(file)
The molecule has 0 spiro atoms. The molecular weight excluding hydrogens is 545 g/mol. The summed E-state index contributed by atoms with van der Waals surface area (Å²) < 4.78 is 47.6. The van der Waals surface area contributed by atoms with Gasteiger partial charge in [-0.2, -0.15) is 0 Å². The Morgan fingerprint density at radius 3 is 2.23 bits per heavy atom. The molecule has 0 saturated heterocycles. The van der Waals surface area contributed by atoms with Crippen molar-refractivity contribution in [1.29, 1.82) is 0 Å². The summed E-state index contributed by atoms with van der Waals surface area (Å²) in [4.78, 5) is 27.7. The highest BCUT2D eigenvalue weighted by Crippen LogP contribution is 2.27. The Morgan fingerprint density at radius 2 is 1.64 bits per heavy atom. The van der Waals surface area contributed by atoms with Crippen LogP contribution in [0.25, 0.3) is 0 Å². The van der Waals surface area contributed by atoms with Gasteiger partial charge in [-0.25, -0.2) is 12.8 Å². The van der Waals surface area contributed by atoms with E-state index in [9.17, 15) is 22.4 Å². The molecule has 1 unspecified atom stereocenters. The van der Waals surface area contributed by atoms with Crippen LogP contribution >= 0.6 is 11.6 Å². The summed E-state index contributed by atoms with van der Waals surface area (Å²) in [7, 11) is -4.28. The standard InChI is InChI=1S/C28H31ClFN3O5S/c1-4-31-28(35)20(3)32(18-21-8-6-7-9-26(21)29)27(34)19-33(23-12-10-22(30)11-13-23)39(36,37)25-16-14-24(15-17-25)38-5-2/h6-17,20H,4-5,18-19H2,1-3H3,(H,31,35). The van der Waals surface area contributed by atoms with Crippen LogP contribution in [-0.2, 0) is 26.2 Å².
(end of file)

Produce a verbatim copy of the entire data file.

The molecule has 0 spiro atoms. The molecular weight excluding hydrogens is 545 g/mol. The summed E-state index contributed by atoms with van der Waals surface area (Å²) < 4.78 is 47.6. The van der Waals surface area contributed by atoms with Gasteiger partial charge in [-0.2, -0.15) is 0 Å². The Morgan fingerprint density at radius 3 is 2.23 bits per heavy atom. The molecule has 0 saturated heterocycles. The van der Waals surface area contributed by atoms with Crippen molar-refractivity contribution in [1.29, 1.82) is 0 Å². The summed E-state index contributed by atoms with van der Waals surface area (Å²) in [4.78, 5) is 27.7. The highest BCUT2D eigenvalue weighted by Crippen LogP contribution is 2.27. The Morgan fingerprint density at radius 2 is 1.64 bits per heavy atom. The van der Waals surface area contributed by atoms with Crippen LogP contribution in [0.25, 0.3) is 0 Å². The van der Waals surface area contributed by atoms with Gasteiger partial charge in [-0.25, -0.2) is 12.8 Å². The van der Waals surface area contributed by atoms with E-state index in [9.17, 15) is 22.4 Å². The molecule has 1 unspecified atom stereocenters. The van der Waals surface area contributed by atoms with Crippen LogP contribution >= 0.6 is 11.6 Å². The summed E-state index contributed by atoms with van der Waals surface area (Å²) in [7, 11) is -4.28. The standard InChI is InChI=1S/C28H31ClFN3O5S/c1-4-31-28(35)20(3)32(18-21-8-6-7-9-26(21)29)27(34)19-33(23-12-10-22(30)11-13-23)39(36,37)25-16-14-24(15-17-25)38-5-2/h6-17,20H,4-5,18-19H2,1-3H3,(H,31,35). The van der Waals surface area contributed by atoms with Crippen LogP contribution in [-0.2, 0) is 26.2 Å².